In the Viewpoint column of PBM’s May edition, editor Paul Davies discussed the potential impact of the cost of living crisis on the merchant sector.
As discussed in depth last month, the merchant sector delivered a remarkable recovery from the worst ravages of the pandemic, however a growing cost of living crisis is now seriously threatening the nation’s broader economic bounce back. In April alone, we saw a substantial rise in gas and electricity costs as a consequence of the 54% increase to the price cap, whilst an upswing in National Insurance Contributions for many comes on top of generally higher Council Tax bills.
From the ongoing impact of Covid to unresolved Brexit consequences and the reverberations from the terrible situation in Ukraine, previously existing supply chain difficulties are only being compounded. Indeed, whilst rising utility costs have rightly grabbed the headlines in recent weeks, energy companies and price comparison sites were already pulling deals last September ahead of the previous cap coming into effect.
Similarly, much has been made of escalating fuel prices as a direct consequence of the Russian invasion, but pressure at the pumps has been felt for months. And whilst the cost of the weekly supermarket shop has also been edging upwards for some time, these most recent changes seem to be the straw that obliterated the camel’s back.
“Make no mistake, these are going to be desperately challenging times for vast swathes of the country.”
Such is the magnitude of those energy price rises in particular that the impact is being felt by millions of people who had hitherto considered themselves to be comfortably off, eating into their disposable incomes and forcing them to monitor their expenditure far more stringently.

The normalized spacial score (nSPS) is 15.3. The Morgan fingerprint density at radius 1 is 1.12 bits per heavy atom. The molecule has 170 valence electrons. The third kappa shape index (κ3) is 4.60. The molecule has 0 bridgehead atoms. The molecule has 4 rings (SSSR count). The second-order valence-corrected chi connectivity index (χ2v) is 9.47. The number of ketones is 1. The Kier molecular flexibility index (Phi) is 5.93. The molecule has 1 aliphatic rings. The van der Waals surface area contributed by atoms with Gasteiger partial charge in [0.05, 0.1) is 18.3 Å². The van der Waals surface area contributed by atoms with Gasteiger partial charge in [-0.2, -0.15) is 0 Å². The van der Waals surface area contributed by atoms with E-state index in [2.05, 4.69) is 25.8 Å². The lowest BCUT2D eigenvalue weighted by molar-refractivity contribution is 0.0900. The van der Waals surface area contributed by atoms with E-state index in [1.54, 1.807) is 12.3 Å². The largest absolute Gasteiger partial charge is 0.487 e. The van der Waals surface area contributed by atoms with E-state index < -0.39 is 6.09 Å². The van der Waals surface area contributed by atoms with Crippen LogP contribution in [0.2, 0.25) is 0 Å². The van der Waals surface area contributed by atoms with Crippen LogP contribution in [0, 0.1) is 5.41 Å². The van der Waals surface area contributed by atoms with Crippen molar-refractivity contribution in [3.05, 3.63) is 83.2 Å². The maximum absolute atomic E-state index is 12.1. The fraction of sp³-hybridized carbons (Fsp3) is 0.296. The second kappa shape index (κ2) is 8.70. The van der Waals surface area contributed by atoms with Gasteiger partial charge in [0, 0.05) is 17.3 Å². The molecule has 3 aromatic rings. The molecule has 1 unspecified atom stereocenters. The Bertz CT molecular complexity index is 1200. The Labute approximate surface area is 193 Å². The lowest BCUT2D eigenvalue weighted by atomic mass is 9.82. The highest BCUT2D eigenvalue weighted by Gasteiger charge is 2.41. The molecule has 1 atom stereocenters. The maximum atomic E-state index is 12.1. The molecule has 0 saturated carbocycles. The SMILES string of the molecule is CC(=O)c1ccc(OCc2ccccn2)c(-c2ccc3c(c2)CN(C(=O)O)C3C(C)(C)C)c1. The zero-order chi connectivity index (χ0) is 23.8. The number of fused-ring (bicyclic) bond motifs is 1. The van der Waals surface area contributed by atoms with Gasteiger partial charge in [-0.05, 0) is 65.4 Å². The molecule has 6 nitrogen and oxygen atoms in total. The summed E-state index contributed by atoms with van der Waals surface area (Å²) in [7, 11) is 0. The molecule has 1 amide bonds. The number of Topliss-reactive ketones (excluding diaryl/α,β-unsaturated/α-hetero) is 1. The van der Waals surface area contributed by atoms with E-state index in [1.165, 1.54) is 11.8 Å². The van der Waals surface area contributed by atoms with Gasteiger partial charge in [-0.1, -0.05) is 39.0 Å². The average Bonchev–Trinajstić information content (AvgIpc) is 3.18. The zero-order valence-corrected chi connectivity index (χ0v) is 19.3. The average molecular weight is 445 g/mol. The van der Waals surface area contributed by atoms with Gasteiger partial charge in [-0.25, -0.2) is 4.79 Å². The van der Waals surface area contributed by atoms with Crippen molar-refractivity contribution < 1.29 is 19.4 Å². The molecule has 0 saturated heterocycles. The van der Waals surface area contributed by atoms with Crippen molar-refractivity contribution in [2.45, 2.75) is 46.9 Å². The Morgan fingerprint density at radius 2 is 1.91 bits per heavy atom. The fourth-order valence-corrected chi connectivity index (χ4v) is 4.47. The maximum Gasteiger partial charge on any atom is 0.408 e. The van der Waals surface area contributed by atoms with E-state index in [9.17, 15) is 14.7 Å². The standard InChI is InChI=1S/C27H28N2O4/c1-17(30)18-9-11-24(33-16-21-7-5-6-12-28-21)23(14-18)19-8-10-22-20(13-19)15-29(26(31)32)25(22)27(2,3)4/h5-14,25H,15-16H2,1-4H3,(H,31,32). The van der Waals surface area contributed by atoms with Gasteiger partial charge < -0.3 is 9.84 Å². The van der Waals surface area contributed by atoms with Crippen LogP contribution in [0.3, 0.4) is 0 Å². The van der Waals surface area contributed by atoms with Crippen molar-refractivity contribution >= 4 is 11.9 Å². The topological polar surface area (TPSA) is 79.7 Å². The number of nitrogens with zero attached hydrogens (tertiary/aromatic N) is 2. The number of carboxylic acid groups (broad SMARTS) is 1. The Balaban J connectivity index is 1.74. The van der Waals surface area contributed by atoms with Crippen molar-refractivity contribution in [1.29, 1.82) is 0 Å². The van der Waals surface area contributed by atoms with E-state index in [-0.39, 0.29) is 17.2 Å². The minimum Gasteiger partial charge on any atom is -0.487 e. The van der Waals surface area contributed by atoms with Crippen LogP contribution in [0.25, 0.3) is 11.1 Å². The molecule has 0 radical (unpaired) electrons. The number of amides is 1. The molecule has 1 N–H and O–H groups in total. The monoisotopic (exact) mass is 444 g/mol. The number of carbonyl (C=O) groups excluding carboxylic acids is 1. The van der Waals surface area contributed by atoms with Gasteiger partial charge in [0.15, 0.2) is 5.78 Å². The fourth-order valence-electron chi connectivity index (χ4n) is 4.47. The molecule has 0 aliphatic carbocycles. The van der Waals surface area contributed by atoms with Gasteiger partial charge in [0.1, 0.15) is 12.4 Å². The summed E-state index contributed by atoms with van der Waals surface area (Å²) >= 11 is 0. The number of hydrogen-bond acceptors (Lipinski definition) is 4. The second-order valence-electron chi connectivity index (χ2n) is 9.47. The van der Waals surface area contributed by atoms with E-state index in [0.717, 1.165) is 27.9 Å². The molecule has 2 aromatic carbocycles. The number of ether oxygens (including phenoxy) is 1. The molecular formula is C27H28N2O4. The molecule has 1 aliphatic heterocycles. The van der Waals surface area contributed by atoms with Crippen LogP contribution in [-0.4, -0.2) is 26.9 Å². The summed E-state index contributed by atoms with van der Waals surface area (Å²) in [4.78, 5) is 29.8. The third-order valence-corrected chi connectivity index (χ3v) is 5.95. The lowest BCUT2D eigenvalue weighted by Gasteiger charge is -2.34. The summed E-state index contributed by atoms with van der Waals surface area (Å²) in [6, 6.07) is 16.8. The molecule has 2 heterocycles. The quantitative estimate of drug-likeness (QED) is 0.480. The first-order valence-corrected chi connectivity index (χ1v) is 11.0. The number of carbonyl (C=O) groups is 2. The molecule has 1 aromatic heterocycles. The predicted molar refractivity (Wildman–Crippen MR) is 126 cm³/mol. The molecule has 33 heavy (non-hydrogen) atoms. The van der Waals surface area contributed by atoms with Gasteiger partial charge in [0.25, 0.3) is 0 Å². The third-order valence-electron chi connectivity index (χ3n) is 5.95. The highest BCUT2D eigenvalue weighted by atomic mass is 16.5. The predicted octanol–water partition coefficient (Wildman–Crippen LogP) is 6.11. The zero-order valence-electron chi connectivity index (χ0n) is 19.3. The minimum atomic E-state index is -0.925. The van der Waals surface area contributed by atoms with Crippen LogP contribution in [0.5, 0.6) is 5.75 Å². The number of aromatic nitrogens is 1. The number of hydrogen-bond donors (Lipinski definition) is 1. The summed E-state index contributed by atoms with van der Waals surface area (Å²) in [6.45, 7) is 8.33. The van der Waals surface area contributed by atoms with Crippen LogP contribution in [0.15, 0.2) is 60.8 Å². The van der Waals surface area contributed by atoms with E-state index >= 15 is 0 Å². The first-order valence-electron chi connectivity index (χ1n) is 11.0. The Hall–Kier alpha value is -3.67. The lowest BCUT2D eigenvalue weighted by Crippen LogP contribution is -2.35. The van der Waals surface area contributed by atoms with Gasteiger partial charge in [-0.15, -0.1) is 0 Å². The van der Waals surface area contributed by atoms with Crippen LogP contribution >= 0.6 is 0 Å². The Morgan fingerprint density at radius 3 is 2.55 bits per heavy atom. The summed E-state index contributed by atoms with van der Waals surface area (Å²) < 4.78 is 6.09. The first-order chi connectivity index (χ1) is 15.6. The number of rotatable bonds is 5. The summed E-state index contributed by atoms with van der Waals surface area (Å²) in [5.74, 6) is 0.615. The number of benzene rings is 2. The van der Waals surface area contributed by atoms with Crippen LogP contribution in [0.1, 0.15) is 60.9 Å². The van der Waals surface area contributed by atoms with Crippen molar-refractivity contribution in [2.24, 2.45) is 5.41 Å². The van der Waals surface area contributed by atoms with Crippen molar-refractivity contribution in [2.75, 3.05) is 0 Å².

Inflation is already tracking at 6.2% — the highest it has been in three decades — and the Bank of England says the figure could reach 10% later this year. Reappraised on a six-monthly cycle, the cap is almost certain to go up yet again in October.
Make no mistake, these are going to be desperately challenging times for vast swathes of the country.
And of course, whilst the recent home improvement boom is under threat as consumers now reconsider their discretionary spending, construction sector business operations — and perhaps especially merchant firms — are also impacted by the onslaught of inflationary pressures.
We’d urge you to read the comments of Nick Oates, MD of the National Buying Group, on this subject later in the issue. Acknowledging the burden on suppliers, Nick has called for “realism” in price negotiations. He warned: “There is a real danger that if prices increase too much, we will impact demand from the end consumer, which could ultimately kill the market. We need to spread the inflationary impact across the supply chain.”
The old mantra of closer collaboration is once again vital, and must focus on longer-term efficiencies rather than only on immediate, reactionary responses. And whilst the challenges of the pandemic were somewhat different in nature, perhaps the renewed foundations established since March 2020 will prove advantageous.
To try and spin another positive, the energy cost spike could potentially deliver some opportunities for the sector as homeowners turn to low carbon heating systems or even, more simply, improved insulation to mitigate surging prices. Another ill-considered Green Deal or Green Homes Grant is probably the last thing we need, but an effective Government-backed incentive — such as a bona fide National Retrofit Strategy, as long championed by the likes of the Federation of Master Builders — would be a real boon for the industry and the population at large.